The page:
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Yes. It is a brief almost one hour standing in various lines with all your baggage before you get back on
Yeah, nothing brief about it and there is always someone who doesn't have the right documentation delaying things. You're also right about possibly losing your seat, unless in Business Class. The only disadvantage of the old onboard system was that VIA would sometimes force all US-bound passengers into one or two cars, regardless of class of service. You wouldn't be able to claim your Business Class seat until departure from Niagara Falls, NY.
 
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anumberone

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Night trains are making a huge comeback in Europe.
Night trains are great for some. I think, not so much for tourists. As a tourist, you miss what you came to see. The airlines have really cut prices on short trips across the Continent, so it's sort of a win win situation for one who wants to Visit places and not sleep through them. New Caledonia for example, nice, unless you want to see the Country.
 

jis

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The saving grace about the Caledonian Sleeper is that they run in daylight in the summer through Scotland. Of course you still miss all of England and southern Scotland, some of which is quite scenic.
 

v v

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Night trains are great for some. I think, not so much for tourists. As a tourist, you miss what you came to see. The airlines have really cut prices on short trips across the Continent, so it's sort of a win win situation for one who wants to Visit places and not sleep through them. New Caledonia for example, nice, unless you want to see the Country.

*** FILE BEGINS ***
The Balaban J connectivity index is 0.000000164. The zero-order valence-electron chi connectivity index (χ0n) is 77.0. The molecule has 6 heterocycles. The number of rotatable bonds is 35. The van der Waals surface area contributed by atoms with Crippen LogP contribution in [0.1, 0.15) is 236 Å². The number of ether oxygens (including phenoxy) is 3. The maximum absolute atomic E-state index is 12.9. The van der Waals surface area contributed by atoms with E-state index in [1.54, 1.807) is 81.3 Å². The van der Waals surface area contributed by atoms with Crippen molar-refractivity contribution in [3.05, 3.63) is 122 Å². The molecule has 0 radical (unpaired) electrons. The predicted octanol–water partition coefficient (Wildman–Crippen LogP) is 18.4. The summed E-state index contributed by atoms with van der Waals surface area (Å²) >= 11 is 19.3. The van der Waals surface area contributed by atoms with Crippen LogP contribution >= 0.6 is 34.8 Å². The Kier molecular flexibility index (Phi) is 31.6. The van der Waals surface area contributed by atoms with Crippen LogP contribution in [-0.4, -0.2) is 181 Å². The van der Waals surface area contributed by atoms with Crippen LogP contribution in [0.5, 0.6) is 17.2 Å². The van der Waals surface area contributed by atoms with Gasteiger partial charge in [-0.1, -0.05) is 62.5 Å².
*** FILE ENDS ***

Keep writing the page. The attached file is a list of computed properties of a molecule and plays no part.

Agree and disagree with you, there are other factors to consider even as a tourist.

Budget. Saving the price of a hotel while travelling to where you want to go has to be considered if you are on a budget. It's also possible if on a longer journey to choose which days to look at scenery and which nights to sleep through.

Scenery. We are planning a train journey from Vienna to Bucharest, the route is via Budapest. There are options on day or night trains on this route, we have chosen the night train. Leave Vienna in the evening, arrive Budapest at night. A major city at night seen from a train can be a thing of wonder too. Next morning through to late afternoon the countryside of Romania that includes the Carpathian mountains which so I've read are spectacular. Arrive in Bucharest in time to see a little of the city in daylight.